NCSAM Week 2: Cybersecurity in the workplace

Posted on: October 9, 2015 | By: Maria Temming | Filed under: Info Security

CyberAwareHappy National Cyber Security Awareness Month: Week 2! This week is all about creating a culture of cybersecurity at work. Businesses, organizations, and academic institutions face cybersecurity risks because they deal with large stores of sensitive data. This makes them prime targets of cybercriminals. Therefore, institutions in both the private and public sectors, in every industry, need to make cybersecurity a top priority.

From October 5th to 9th, NCSAM focuses on providing resources to help workplaces promote cultures of cybersecurity. Events and conversations around the country will focus on employee education and the implementation of cybersecurity tools like the DHS C3 Voluntary Program. You can check out a list of NCSAM Week 2 goings-on here, courtesy of Stay Safe Online.

Cybersecurity at Elon

As it happens, Elon University just recently hired Keith Schoenefeld as its first Information Security Director. Mr. Schoenefeld has only been here for a month and a half, but he is excited about helping Elon become a more cyber-secure university. “As far as I can tell, once Elon makes something an institutional priority, it’s pursued as effectively and efficiently as possible,” Shoenefeld says.

The primary aim of spreading cybersecurity awareness in the workplace is to ensure that people don’t become complacent in handling the large caches of sensitive information they have been entrusted with. In his new position, Shoenefeld will be examining the procedures and processes Elon employees—including student workers—use to store and transmit private information. He looks forward to working with departments such as Financial Aid, Admissions, and Human Resources.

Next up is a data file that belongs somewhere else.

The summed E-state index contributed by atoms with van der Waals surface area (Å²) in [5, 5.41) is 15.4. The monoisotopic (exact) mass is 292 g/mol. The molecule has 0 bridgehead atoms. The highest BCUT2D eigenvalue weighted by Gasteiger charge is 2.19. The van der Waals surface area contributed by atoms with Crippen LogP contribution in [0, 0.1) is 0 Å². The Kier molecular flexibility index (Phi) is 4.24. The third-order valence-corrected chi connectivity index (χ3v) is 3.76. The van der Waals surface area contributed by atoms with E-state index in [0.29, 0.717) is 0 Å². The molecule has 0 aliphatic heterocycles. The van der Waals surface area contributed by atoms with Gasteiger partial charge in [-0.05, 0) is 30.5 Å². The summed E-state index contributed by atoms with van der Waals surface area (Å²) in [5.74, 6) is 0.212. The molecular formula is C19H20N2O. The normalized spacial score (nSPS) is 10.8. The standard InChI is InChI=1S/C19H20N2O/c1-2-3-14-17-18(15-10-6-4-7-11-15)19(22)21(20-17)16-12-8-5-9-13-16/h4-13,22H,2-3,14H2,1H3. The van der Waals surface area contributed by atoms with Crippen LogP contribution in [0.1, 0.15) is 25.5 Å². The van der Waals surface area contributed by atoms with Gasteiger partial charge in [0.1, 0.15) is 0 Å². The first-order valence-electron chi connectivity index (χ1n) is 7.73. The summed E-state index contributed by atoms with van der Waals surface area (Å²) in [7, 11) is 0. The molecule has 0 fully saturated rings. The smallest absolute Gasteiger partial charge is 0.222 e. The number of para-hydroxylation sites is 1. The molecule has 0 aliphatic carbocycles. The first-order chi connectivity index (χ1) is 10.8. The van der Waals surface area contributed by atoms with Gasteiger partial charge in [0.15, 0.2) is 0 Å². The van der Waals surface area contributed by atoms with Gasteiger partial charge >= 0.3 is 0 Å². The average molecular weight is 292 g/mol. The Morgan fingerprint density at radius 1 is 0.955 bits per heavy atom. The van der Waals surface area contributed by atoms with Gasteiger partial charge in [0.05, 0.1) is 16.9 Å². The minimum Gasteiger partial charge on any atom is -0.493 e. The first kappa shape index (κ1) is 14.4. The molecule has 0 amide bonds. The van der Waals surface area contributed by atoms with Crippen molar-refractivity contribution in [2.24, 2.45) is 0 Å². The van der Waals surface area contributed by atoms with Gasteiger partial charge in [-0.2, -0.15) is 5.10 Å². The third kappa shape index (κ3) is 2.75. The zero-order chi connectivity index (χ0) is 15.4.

According to Schoenefeld, it’s important to make sure that we are using the most cyber-secure practices, even if that means altering current procedures. “It’s important to ask, is this how I would want my personal information to be handled?” he says.


What you can do to help

Some of us might have trouble slowing down and really taking the time to evaluate how cyber-secure we are—especially during flurry of activity and anxiety that is midterms week—but it’s important for each one of us to occasionally reflect on our own practices. Cybersecurity is pretty much a risk management issue: How comfortable are you with the amount of private information you’re making available online; do you even know what info you’re putting out there that others can access? If you’re ever in a position where you are entrusted with someone else’s sensitive data, are you handling it the way you would want someone else to handle your information?

The average computer user might not be able to directly detect a cybersecurity breach on their device. Instead, they might notice symptoms of a cybersecurity issue, like the fact that their device is running slowly, or they keep receiving emails in response to a message they never sent. If you notice any phishy behavior on your own device, a trip to the service desk might diagnose the problem as a cybersecurity issue.

You can also follow Elon Technology on Facebook and Twitter, where a new cybersecurity tip will be posted each day in October, and follow the official hashtag for NCSAM 2015 (#CyberAware) all month long.

Maria Temming

Maria Temming

Maria Temming is a senior physics and english major. She enjoys both creative writing and science/tech journalism. Most of her writing is fueled by too much caffeine (thank you, Oak House) and classic rock music.

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